The stucco house could be found on a quiet street, neatly kept along a wide road. The giant tree outside was planted especially for each and every child who tried to wrap their arms around its giant girth, for family photos throughout the years. For the really adventurous, that tree stood strong and steady for each child to pull themselves up to the nearest branches and claim victory to those who were unable to scale its massive trunk.
I had never noticed how small the house was. I only remember feeling excitement every time we would pull the car along the curb. Every single time, without fail, there he would sit. He always wore a white t-shirt, his suspenders to hold up his sagging brown pants. It was hard to see from the street, but he wore an eye patch over one eye, and kept his spittoon near-by to spit his Copenhagen into. Sometimes, the spittle would run down his chin and onto his white t shirt. He would wipe at it from time to time with his hankie, with only a few fingers on each hand. He had been missing fingers and toes for I don’t know how long, but I had never thought much about it, since that is the only way I had ever known him to be. He would gaze out his window, at the giant tree that intimidated some, gave shade to many, and seemed to give him company when he no longer had anywhere he needed to be.
The walkway was narrow, and with a pull of a handle, the door would give a familiar squeak. I remember hooks to hang your coat on, a dark small cramped area to remove shoes and then with a few more steps, and a push of another door, a small warm home enveloped all who entered.
My grandmother would be sitting in her chair, across the table from my grandfather. My grandfather would bluster, yelling for us to come in and close the door. My grandmother would gingerly stand, and I would run towards her, anxious to smell her, and feel her arms surround me. I can picture them as if it were yesterday. I remember the smells of soup on the stove top, the lemon candies in the glass bowl that would make my face pucker. I would sneak more when no one was looking. My grandmother seemed to delight in anything and everything I did, and she loved to watch me dance, or play. She had a magic about her that I have never felt since.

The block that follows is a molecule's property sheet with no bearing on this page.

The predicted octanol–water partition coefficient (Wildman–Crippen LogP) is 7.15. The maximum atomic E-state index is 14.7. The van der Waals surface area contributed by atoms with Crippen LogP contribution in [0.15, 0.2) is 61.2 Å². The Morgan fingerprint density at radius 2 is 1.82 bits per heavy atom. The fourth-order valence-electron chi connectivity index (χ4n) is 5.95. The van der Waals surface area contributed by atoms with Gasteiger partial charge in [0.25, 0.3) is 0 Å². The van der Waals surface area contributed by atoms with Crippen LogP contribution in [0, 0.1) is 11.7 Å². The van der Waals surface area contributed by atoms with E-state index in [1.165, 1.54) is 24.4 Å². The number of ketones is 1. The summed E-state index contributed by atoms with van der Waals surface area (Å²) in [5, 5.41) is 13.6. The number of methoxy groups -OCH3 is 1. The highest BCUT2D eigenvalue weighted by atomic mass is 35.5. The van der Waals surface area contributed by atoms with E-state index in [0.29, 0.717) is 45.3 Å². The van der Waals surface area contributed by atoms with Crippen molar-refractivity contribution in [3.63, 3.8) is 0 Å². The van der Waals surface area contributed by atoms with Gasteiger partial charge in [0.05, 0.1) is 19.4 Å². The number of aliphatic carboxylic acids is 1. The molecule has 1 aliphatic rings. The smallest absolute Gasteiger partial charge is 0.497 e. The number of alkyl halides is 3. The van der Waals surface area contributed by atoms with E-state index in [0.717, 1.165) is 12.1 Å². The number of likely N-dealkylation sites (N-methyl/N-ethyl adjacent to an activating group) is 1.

Dinners were filled with cousins running throughout the house, and aunt and uncles taking up space in the chairs, couches and love seats. I could crawl into each and every lap and know, without a doubt, that I was loved. No matter the time of year, if we visited my grandparents home, it was filled with family, laughter and love, as if these emotions and people were bursting from the seams of every room. Outside, a fridge filled with soda, lawn chairs and a wooden swing, and most importantly, the bug killer! This caged blue light seemed to hypnotize flying insects of every size, zapping and sparking, delighting every child, as they watched with excitement and a bit of awe, as each bug would fly to its doom, causing the blue lights to spark and flash. The strawberry patch, the gardens, the flowers and the fence. There are just so many memories packed into such a small time frame for me.
These are my earliest memories. These memories are of a childhood, and of a time that seems to have stood still for me. For just a moment in time, I had a real family. Parents, two brothers who I loved to annoy, but would protect me at all costs. Grandparents, aunts and uncles with cousins running everywhere.
Those memories stop when I was five years old. My father died. With his sudden death, everything in my world changed. The good times became less and less, and the safety and security I felt in those early years were just a memory.
Is this why I struggle now? My expectation of what a real family should be is so deeply ingrained in my memory, that there is no way anyone could ever hold a candle to “how it should be.”
All these years later, I have yearned to experience those moments again. When I was eighteen years old, I eloped with a man. He was an only child. There would be no cousins for my children to grow up with, to tease and torment, and stand in unity against the world. Many years later, when I met another man who would ask for my hand in marriage, I would have an expectation again of what family should be. I have since learned that my dream of having a close family, with cousins for my children, and aunt and uncles for my children to lean on for support will never be their reality. I think this has been weighing on me more and more the last few months.
This time, I am older, and I realize that expectations are as close to the devil as one can get. But damn, sometimes it hurts to realize that moments will never be repeated. Feelings can never be undone, or forgotten, and families will still disappoint.
Is it the innocence I miss, or the disappointment that my expectations were set too high? After all, expectations are just disappointments…better to not have them, so as to keep your disappointments to a minimum…